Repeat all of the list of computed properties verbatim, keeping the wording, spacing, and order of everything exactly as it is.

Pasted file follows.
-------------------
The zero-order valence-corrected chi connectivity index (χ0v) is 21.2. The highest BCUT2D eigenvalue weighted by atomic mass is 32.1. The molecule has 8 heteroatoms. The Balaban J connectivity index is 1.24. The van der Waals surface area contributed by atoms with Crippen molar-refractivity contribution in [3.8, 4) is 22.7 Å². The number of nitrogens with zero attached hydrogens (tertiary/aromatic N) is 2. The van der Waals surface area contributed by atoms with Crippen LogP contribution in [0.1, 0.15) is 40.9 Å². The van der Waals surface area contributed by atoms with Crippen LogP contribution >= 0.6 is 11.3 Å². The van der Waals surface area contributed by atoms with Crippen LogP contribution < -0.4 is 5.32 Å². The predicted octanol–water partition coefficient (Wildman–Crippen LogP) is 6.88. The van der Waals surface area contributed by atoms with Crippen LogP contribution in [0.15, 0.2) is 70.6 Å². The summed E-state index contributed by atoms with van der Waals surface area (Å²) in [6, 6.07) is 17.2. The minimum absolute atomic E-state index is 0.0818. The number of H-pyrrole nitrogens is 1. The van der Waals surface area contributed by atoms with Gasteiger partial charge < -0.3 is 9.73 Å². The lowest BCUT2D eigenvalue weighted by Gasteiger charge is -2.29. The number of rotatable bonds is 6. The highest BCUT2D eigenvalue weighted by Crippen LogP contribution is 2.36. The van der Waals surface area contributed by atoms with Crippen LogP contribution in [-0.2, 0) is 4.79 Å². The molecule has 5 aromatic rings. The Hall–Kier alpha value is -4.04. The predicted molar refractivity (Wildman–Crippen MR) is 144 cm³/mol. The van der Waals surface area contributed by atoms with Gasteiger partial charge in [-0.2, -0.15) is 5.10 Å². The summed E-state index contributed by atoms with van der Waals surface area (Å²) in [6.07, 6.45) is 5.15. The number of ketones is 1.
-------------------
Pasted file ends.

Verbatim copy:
The zero-order valence-corrected chi connectivity index (χ0v) is 21.2. The highest BCUT2D eigenvalue weighted by atomic mass is 32.1. The molecule has 8 heteroatoms. The Balaban J connectivity index is 1.24. The van der Waals surface area contributed by atoms with Crippen molar-refractivity contribution in [3.8, 4) is 22.7 Å². The number of nitrogens with zero attached hydrogens (tertiary/aromatic N) is 2. The van der Waals surface area contributed by atoms with Crippen LogP contribution in [0.1, 0.15) is 40.9 Å². The van der Waals surface area contributed by atoms with Crippen LogP contribution >= 0.6 is 11.3 Å². The van der Waals surface area contributed by atoms with Crippen LogP contribution < -0.4 is 5.32 Å². The predicted octanol–water partition coefficient (Wildman–Crippen LogP) is 6.88. The van der Waals surface area contributed by atoms with Crippen LogP contribution in [0.15, 0.2) is 70.6 Å². The summed E-state index contributed by atoms with van der Waals surface area (Å²) in [6, 6.07) is 17.2. The minimum absolute atomic E-state index is 0.0818. The number of H-pyrrole nitrogens is 1. The van der Waals surface area contributed by atoms with Gasteiger partial charge < -0.3 is 9.73 Å². The lowest BCUT2D eigenvalue weighted by Gasteiger charge is -2.29. The number of rotatable bonds is 6. The highest BCUT2D eigenvalue weighted by Crippen LogP contribution is 2.36. The van der Waals surface area contributed by atoms with Crippen LogP contribution in [-0.2, 0) is 4.79 Å². The molecule has 5 aromatic rings. The Hall–Kier alpha value is -4.04. The predicted molar refractivity (Wildman–Crippen MR) is 144 cm³/mol. The van der Waals surface area contributed by atoms with Gasteiger partial charge in [-0.2, -0.15) is 5.10 Å². The summed E-state index contributed by atoms with van der Waals surface area (Å²) in [6.07, 6.45) is 5.15. The number of ketones is 1.